When I left the house this morning, I initially thought this post would be filled with pictures from the Republican plot and surrounding graves. And while we did see those of James Larkin, Eamon de Valera, Michael Collins, Cathal Brugha, Maud Gonne, Harry Boland, Richard Coleman (whom I’ve previously written about here), etc., it was the unseen, unmarked — and I would think, for the general visitor — unknown graves that made the biggest impact on me.
My only disappointment was that the tour did not include the grave of Arthur Griffith. Griffith is one of those neglected figures in Irish history. Yet his headstone alone offers an impressive resume of his contribution to Irish nationalist life. Founder of Sinn Féin and a signatory of the Anglo-Irish Treaty in 1921, he succeeded Eamon de Valera as president of Dáil Éireann. Circumstance had taken him down a political route, but he was more comfortable with the life of a journalist. He had an innate ability to conceptualise large ideas into communicable articles and pamphlets, of which The Resurrection of Hungary — a work synonymous with his name — is the most celebrated example. As his headstone attests, he was founder, editor and main contributor for a series of newspapers: United Irishman, Sinn Féin, Éire, Scissors and Paste and Nationality. Each of these was a response to the suppresion of its predecessor, and, through them, he advanced his views. It was Seán O Lúing who best summed up the influence of Arthur Griffith the journalist: ‘by the power of his writings [he] shaped and set in motion many of the forces that created the Irish revolution’.
There is further reason that Griffith’s grave is of interest. On first glance, it would seem that his headstone has been damaged. Perhaps vandalised. It is, however, unfinished.
Back in 2002 when I was writing my final year undergraduate dissertation on Griffith, I queried the state of his headstone with the cemetery. John A Kinahan kindly replied to my email, informing me that Griffith left instructions that the headstone was to be left unfinished until the 32 counties were united. It, thus, stands as an enduring commentary on partition. While I think there is a reasonable case to be made for including Griffith in the tour, Laura, our guide, displayed an impressive familiarity with the cemetery’s layout by giving me detailed directions to his grave.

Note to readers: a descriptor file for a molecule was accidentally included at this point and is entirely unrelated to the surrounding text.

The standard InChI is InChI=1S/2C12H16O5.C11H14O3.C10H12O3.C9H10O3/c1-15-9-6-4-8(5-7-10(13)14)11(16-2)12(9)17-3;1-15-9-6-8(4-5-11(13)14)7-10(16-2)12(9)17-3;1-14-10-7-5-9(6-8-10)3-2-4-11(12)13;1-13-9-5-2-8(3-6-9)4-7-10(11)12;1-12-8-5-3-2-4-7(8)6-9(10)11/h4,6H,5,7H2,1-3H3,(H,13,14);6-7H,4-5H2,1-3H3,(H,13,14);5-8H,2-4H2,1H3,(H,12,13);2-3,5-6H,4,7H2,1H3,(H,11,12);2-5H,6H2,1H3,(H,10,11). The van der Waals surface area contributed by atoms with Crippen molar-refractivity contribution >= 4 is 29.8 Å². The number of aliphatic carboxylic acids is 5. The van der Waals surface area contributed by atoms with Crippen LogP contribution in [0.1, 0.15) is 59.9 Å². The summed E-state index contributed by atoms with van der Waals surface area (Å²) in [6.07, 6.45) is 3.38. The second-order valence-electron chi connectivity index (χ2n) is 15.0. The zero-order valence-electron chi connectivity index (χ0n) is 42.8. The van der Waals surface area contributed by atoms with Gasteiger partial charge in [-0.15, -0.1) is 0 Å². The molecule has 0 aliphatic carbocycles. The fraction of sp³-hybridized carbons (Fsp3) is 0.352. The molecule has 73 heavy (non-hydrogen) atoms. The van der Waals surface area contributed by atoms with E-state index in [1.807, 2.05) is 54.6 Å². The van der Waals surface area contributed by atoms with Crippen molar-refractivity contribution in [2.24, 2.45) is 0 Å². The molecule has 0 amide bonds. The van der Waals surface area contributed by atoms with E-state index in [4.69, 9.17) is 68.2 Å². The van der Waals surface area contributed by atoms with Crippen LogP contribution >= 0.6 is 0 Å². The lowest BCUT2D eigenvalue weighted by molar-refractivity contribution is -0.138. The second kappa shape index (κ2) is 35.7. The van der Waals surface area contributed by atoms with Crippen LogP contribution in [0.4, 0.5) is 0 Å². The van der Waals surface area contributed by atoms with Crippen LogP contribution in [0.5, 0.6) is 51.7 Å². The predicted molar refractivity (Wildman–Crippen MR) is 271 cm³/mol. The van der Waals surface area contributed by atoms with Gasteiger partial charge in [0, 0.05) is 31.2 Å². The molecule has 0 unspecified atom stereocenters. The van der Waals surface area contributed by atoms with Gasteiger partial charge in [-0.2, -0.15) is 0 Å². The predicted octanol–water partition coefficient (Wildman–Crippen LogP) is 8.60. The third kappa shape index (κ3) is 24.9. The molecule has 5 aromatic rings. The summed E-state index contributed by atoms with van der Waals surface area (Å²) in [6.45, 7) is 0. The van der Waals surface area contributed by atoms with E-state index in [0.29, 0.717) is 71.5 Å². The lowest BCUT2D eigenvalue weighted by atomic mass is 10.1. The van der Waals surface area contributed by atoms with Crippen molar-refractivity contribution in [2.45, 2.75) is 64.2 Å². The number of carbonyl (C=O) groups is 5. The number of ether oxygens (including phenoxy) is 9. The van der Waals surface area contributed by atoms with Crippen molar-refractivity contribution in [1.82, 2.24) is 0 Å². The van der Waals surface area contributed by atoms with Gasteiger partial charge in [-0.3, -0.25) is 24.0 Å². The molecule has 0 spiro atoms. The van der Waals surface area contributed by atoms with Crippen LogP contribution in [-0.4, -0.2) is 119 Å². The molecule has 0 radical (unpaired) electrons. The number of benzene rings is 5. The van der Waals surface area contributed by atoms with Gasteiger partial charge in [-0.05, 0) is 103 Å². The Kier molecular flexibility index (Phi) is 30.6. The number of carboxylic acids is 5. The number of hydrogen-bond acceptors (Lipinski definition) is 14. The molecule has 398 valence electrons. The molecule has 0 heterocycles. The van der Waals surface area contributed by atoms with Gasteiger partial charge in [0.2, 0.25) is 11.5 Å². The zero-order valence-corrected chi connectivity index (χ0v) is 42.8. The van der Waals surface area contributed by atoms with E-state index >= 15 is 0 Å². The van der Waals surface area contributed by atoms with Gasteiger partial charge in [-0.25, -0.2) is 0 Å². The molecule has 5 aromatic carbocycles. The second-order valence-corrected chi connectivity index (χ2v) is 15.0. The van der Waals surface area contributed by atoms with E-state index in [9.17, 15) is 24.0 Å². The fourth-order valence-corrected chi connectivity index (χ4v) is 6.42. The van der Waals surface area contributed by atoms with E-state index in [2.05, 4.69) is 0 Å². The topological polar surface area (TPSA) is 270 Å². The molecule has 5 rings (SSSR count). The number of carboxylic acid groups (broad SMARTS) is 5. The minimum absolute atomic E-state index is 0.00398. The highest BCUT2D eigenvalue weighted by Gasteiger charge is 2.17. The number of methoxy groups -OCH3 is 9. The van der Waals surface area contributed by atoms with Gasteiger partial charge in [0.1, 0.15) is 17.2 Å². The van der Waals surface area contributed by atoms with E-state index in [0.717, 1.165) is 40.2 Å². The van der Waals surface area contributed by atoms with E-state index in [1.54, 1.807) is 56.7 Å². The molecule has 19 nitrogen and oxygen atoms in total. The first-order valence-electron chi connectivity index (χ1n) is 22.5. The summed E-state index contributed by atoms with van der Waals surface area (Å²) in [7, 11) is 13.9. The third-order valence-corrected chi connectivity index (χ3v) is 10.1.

I have a dim view of guided tours. Maybe it’s because I’ve been on too many where the guide has clearly learnt a script and by the fourth or fifth tour of the day, their heart is no longer in it. Or maybe it’s because I’ve come away from too many tours with students feeling that they’ve been fed the ‘popular’ version of Irish history and have had to correct some of the information provided. In my experience, it’s surprisingly rare to find someone with a depth of knowledge matched only by their passion for the subject. The staff at the Yeats exhibition at the National Library of Ireland come to mind as one of those exceptions. Pamela and I had the good fortune of having one of those rare tour guides today. Laura was full of personality, knowledge and good humour. Though it rained on and off, her story-telling ability was such that you barely noticed the dull weather and certainly didn’t mind standing around in it. Though a strange thing to say about a morning spent at cemetery, I thoroughly enjoyed it! I’m only sorry I waited this long to take a tour of somewhere I pass on an almost-daily basis. Public tours take place at 11.30am and 2.30pm, and the admittance fee is money well spent. And don’t let the risk of rain put you off. Very thoughtfully, umbrellas are provided! A nice touch.